Parents Advocate in Force At The LAUSD Board Room To Fight For Choice And Charters
September 19, 2012
Parents packed the Los Angeles Unified School District (LAUSD) board room to share their personal stories and ask the board members to not limit choices for families.
"Six months ago, 6,000 parents rallied asking for more school choices here in Los Angeles. Have they already been forgotten?" Corri Ravare, executive director of Families That Can, asked Board Member Zimmer.
Isabel Lamas from Stern MASS, a charter school in East Los Angeles that is part of the Alliance for College-Ready Public Schools, said she felt fortunate that her son was selected in the lottery, but asked board members to think of all the families whose children are on waitlists. Currently, more than 10,000 families are on waitlists to attend charter schools in the Los Angeles area alone.
Families That Can also presented 600 signatures from parents from across Los Angeles who were unable to attend the meeting in person, but who signed a petition against the resolution.
"This resolution doesn't serve children in Los Angeles," said Jana Harper, who chose Our Community School in Chatsworth because she wasn't happy with what she saw at district schools in her neighborhood. "I believe that if district schools had the independence and flexibility to allow their professionals the ability to meet the needs of the students at their school they would be competitive with public charter schools and I would celebrate it. This resolution punishes the students and their parents for wanting more for their children."
Parents at the meeting came from several charter schools throughout Los Angeles, including Extera Charter School in Boyle Heights. Other schools represented included: Vista Charter School, Green Dot Public Schools, Alliance College-Ready Public Schools.
Prophet Walker, a charter school parent, told board members he attended LAUSD schools until age 16 when he was incarcerated. He added that he became committed to education while serving time, and has since trained to be an engineer. Walker said he moved his daughter from a district school to a charter because he was frustrated with the lack of quality and the bureaucracy in the traditional system.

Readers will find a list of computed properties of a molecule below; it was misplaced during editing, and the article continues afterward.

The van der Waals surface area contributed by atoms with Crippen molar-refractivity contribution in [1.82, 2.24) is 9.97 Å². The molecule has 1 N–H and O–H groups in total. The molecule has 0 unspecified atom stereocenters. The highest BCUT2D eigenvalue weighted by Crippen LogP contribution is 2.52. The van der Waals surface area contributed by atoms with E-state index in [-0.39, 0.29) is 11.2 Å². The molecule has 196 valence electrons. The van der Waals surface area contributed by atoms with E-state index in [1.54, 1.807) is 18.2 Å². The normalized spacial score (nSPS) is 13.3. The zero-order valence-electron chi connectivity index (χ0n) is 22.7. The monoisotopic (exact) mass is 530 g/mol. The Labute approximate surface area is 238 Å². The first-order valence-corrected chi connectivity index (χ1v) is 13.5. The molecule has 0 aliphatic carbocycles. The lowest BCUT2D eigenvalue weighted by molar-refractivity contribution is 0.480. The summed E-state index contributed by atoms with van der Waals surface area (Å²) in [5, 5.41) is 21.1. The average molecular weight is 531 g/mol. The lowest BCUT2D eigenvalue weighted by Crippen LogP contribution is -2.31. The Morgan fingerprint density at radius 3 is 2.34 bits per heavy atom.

"Whether it's a charter school or a district school, I support all well-functioning academic institutions. Don't take away choices for students - these aren't throwaway kids," said Walker.
"I'm not here for politics - this affects our kids every day," said Raul Castro of the Latino Coalition, who spoke against the resolution and who told parents to spread the word to others.
"I've seen the difference," said Maria del Carmen Vasquez. Her oldest child attends an Aspire school in south L.A., but her two younger children on waiting lists. "I want the best for my kids - that's why I'm here today."
At the meeting, Board Member Zimmer said he was listening to the concerns of parents, and would present a revised resolution in October. We will keep you posted on any developments, and how they impact charter schools, and more importantly, charter school families.
The California Charter Schools Association sent live Tweets throughout the meeting. Check out @lacharters to see more quotes.
Several media outlets also covered the issue before and after the resolution was introduced. Here are some highlights:
Press ContactSacramento and Central Valley
Britt Chord Parmley
Ask A Question
Let us know what you need: